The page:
R. Chandra Guru Sekar

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The occurrence, identity, and activity of microbes from the class Actinobacteria was studied in the surface waters of 10 oligo- to mesotrophic mountain lakes located between 913 m and 2,799 m above sea level. Oligonucleotide probes were designed to distinguish between individual lineages within this group by means of fluorescence in situ hybridization(More)
Black band disease (BBD) is a migrating, cyanobacterial dominated, sulfide-rich microbial mat that moves across coral colonies lysing coral tissue. While it is known that BBD sulfate-reducing bacteria contribute to BBD pathogenicity by production of sulfide, additional mechanisms of toxicity may be involved. Using HPLC/MS, the cyanotoxin microcystin was(More)
Black band disease (BBD) is a pathogenic, sulfide-rich microbial mat dominated by filamentous cyanobacteria that infect corals worldwide. We isolated cyanobacteria from BBD into culture, confirmed their presence in the BBD community by using denaturing gradient gel electrophoresis (DGGE), and demonstrated their ecological significance in terms of(More)
Microbial community profiles and species composition associated with two black band-diseased colonies of the coral Siderastrea siderea were studied by 16S rRNA-targeted gene cloning, sequencing, and amplicon-length heterogeneity PCR (LH-PCR). Bacterial communities associated with the surface mucopolysaccharide layer (SML) of apparently healthy tissues of(More)
Black band disease (BBD) consists of a cyanobacterial-dominated, sulfide-rich microbial mat that migrates across coral colonies, degrading coral tissue. The mat contains diverse bacteria that include photoautotrophs (cyanobacteria), sulfate-reducers, sulfide-oxidizers, and organoheterotrophs. BBD sulfate-reducers contribute to BBD pathobiology by production(More)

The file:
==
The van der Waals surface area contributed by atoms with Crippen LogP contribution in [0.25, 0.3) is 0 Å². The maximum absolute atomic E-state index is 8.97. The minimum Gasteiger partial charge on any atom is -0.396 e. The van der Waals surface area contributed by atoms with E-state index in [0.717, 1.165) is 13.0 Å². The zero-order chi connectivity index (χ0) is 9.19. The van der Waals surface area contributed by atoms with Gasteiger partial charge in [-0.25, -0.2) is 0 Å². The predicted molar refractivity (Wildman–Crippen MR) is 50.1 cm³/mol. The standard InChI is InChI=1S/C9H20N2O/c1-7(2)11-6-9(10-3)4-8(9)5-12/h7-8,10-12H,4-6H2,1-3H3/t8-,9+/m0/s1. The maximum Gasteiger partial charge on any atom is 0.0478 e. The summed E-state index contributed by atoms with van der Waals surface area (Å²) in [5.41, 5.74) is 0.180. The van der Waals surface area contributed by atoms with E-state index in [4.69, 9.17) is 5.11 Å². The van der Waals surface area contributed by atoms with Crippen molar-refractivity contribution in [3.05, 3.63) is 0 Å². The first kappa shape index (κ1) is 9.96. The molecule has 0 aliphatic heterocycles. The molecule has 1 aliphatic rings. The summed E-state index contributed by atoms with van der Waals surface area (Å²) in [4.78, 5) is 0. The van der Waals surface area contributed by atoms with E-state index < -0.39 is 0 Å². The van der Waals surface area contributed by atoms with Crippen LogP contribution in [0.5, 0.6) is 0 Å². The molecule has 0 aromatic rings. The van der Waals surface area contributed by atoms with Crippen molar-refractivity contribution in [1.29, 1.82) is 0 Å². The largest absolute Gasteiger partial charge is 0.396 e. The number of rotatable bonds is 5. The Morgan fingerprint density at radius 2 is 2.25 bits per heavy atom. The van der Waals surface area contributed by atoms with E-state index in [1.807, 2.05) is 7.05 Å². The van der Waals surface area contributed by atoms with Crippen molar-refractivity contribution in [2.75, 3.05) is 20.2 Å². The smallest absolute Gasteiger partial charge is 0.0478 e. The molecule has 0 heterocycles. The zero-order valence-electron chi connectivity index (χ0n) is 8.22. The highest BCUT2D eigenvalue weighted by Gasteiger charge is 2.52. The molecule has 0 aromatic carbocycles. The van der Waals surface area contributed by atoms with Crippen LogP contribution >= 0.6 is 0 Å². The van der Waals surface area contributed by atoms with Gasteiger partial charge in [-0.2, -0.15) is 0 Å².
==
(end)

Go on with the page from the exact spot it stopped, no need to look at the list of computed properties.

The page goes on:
We tested a previously described protocol for fluorescence in situ hybridization of marine bacterioplankton with horseradish peroxidase-labeled rRNA-targeted oligonucleotide probes and catalyzed reporter deposition (CARD-FISH) in plankton samples from different lakes. The fraction of Bacteria detected by CARD-FISH was significantly lower than after FISH(More)
This study presents a new coupon sampling device that can be inserted directly into the pipes within water distribution systems (WDS), maintaining representative near wall pipe flow conditions and enabling simultaneous microscopy and DNA-based analysis of biofilms formed in situ. To evaluate this sampling device, fluorescent in situ hybridization (FISH) and(More)
The study of the microbial ecology of drinking water distribution systems (DWDS) has traditionally been based on culturing organisms from bulk water samples. The development and application of molecular methods has supplied new tools for examining the microbial diversity and activity of environmental samples, yielding new insights into the microbial(More)
Reservoir sediment is one of the most stressful environments for microorganisms due to periodically oxygen minimum conditions. In this study, the abundance and composition of bacteria associated with sediments from three drinking water reservoirs (Zhoucun, ZCR; Shibianyu, SBYR; and Jinpen, JPR) were investigated by quantitative polymerase chain reaction and(More)
Many cyanobacteria produce cyanotoxins, which has been well documented from freshwater environments but not investigated to the same extent in marine environments. Cyanobacteria are an obligate component of the polymicrobial disease of corals known as black band disease (BBD). Cyanotoxins were previously shown to be present in field samples of BBD and in a(More)